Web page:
Jewish law allows for divergent rulings by decisors, thereby effectively creating multiple halakhic communities. However, the legitimacy afforded differing authorities enables respect between communities. This halakhic pluralism has its limits. The most important is that only capable authorities receive this respect, of which the requirements are unclear. Many contemporary controversies hinge on this non-trivial question of who has the right to decide on halakhic issues.
An additional limit may be the interaction regarding a contested issue. If my rabbi considers a specific act forbidden, can I ask someone whose rabbi considers it permitted to do it for me? Halakhic pluralism defines that act as a sin to me but not to him. If it isn’t a sin to him, can I ask him to do it for me? A simple case is opening bottle caps on Shabbos: some authorities forbid it and some permit. Can I, someone who follows R. Moshe Feinstein’s strict ruling, ask a friend who follows R. Shlomo Zalman Auerbach’s lenient ruling to open a bottle for me? Can I ask someone to carry in the eruv I do not trust? These are fairly minor but similar questions can be asked on life-and-death halakhic issues.
I believe there are five technical concerns involved in this question. Additionally, we will have to sharpen our distinction between different types of stringencies. There are certainly other social and public policy issues that we will not address.
II. Stumbling Block
The Sages interpreted broadly the Torah (Lev. 19:2) prohibition against placing a stumbling block before the blind (lifnei iveir). In halakhah, it includes encouraging someone to sin (Avodah Zarah 6b). Our current concern is how to define sin: is it something that I, the potential placer of the stumbling block, consider a sin or what the potential stumbler considers a sin?
Conceptual Talmudists argue that a debate exists regarding the nature of this prohibition. Some believe that there exists a general prohibition against causing others to sin. Others, however, hold that this law extends other prohibitions; just like you may not commit that sin, you also may not cause others to commit the sin. This dichotomy is used to explain a number of halakhic debates, such as whether lifnei iveir applies when the potential sinner fails to commit the sin and whether one must be martyred rather than causing someone to commit one of the three cardinal sins (see R. Dovid Gottlieb, Ateres Ya’akov, ch. 7; R. Moshe Tendler, “Iyunim Be-Din Lifnei Iveir” in R. Nissan Alpert, R. Aharon Kahn, R. Hershel Schachter eds., Yevul Ha-Yovelos).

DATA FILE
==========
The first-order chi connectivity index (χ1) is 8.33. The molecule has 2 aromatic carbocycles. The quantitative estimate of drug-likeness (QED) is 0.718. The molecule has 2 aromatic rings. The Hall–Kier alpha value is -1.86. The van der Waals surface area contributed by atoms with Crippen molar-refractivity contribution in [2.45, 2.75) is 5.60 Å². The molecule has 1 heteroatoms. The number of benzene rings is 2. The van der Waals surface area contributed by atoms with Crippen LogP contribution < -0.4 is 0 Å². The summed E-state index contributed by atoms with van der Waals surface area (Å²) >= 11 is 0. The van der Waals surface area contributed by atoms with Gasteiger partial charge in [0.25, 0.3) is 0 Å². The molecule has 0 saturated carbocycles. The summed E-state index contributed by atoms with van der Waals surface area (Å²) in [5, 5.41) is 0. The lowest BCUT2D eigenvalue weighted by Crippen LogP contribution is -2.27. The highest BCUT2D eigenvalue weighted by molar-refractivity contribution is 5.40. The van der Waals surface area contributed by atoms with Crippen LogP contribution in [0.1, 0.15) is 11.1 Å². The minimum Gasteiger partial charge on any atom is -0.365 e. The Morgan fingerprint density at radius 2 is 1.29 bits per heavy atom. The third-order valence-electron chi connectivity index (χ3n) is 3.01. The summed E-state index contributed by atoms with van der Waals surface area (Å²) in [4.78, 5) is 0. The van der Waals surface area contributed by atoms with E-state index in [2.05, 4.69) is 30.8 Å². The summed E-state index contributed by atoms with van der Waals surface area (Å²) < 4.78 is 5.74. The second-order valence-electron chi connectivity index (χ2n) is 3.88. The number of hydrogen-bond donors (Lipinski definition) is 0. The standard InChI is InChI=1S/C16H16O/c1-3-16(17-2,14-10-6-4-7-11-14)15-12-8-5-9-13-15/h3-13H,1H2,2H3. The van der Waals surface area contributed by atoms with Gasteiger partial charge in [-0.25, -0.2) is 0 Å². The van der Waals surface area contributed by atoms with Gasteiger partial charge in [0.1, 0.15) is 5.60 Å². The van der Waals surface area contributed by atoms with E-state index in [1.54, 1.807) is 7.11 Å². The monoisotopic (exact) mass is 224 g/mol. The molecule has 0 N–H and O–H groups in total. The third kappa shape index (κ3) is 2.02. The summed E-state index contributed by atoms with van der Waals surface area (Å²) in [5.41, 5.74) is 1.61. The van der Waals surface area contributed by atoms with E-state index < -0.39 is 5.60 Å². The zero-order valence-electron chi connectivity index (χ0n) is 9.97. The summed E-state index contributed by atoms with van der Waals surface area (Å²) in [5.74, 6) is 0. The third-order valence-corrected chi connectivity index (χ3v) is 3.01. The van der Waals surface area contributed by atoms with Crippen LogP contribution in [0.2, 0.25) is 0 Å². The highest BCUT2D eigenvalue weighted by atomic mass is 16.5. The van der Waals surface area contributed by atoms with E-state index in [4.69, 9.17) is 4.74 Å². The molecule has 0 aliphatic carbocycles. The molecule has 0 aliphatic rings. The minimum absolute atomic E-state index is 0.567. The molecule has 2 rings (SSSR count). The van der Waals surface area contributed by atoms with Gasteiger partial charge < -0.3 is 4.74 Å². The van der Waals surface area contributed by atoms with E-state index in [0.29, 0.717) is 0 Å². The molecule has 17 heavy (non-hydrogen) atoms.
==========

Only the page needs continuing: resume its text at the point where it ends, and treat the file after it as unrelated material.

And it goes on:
Perhaps our question hinges on this debate, as well. If livnei iveir is a general prohibition against causing others to sin then it should not apply when the act does not constitute a sin for them. But if it is an extension of specific prohibitions, forbidding not only your commission of the act but of causing others too as well, then it would apply as long as the act is forbidden to you.
III. Lenient Views
Not too long ago, smoking was so common that it was a near-universal practice (shaveh le-khol nefesh) similar to a cooking labor and was therefore allowed by most authorities on Yom Tov. That is no longer the case and, in my experience, most forbid smoking on Yom Tov today. The Sha’ar Ha-Melekh (Hilkhos Ishus 7:12) ruled that someone who held that smoking is forbidden on Yom Tov may not give a cigarette to someone who follows the lenient view. According to the Sha’ar Ha-Melekh, lifnei iveir is an extension of the specific prohibition. If you may not smoke on Yom Tov, then you may not assist anyone else to do so even if they have halakhic permission to do so. However, it seems to the bulk of authorities disagree.
The Mabit, R. Moshe of Trani (Responsa Mabit 1:21), addressed an ongoing difference of opinion in 16th century Israel. Rabbis disagreed whether gentile produce of the Sabbatical year falls under shemitah regulations. Those who believe halakhah requires treating the produce with proper shemitah holiness face a dilemma in buying and selling. You are forbidden to buy or sell shemitah to (or from) someone who will not treat the food or money with appropriate respect. Can you buy and sell produce to those who follow the lenient view?
The Mabit ruled that yes, you may. As proof, he cited a story about Beis Shammai and Beis Hillel, related to but less famous than the story of them intermarrying even though they disagreed whether the product of a union involving a tzaras ervah (questionable levirate marriage) is a mamzer. The Gemara (Yevamos 14a-b) also states that Beis Shammai and Beis Hillel would use each other’s utensils even though they disputed the purity status of some utensils. The Gemara asks that, if they did not identify to each other which utensils were under dispute, how could Beis Hillel use Beis Shammai’s utensils when they might be impure according to Beis Hillel? Rather, they must have told each other which utensils to avoid.
Why, the Mabit asked, didn’t the Gemara state that Beis Hillel would prevent Beis Shammai from using a utensil considered impure by Beis Hillel? Shouldn’t lifnei iveir require Beis Hillel to prevent something they considered a sin, even if Beis Shammai did not? Rather, argues the Mabit, since each group was following a valid halakhic opinion, lifnei iveir was not a concern.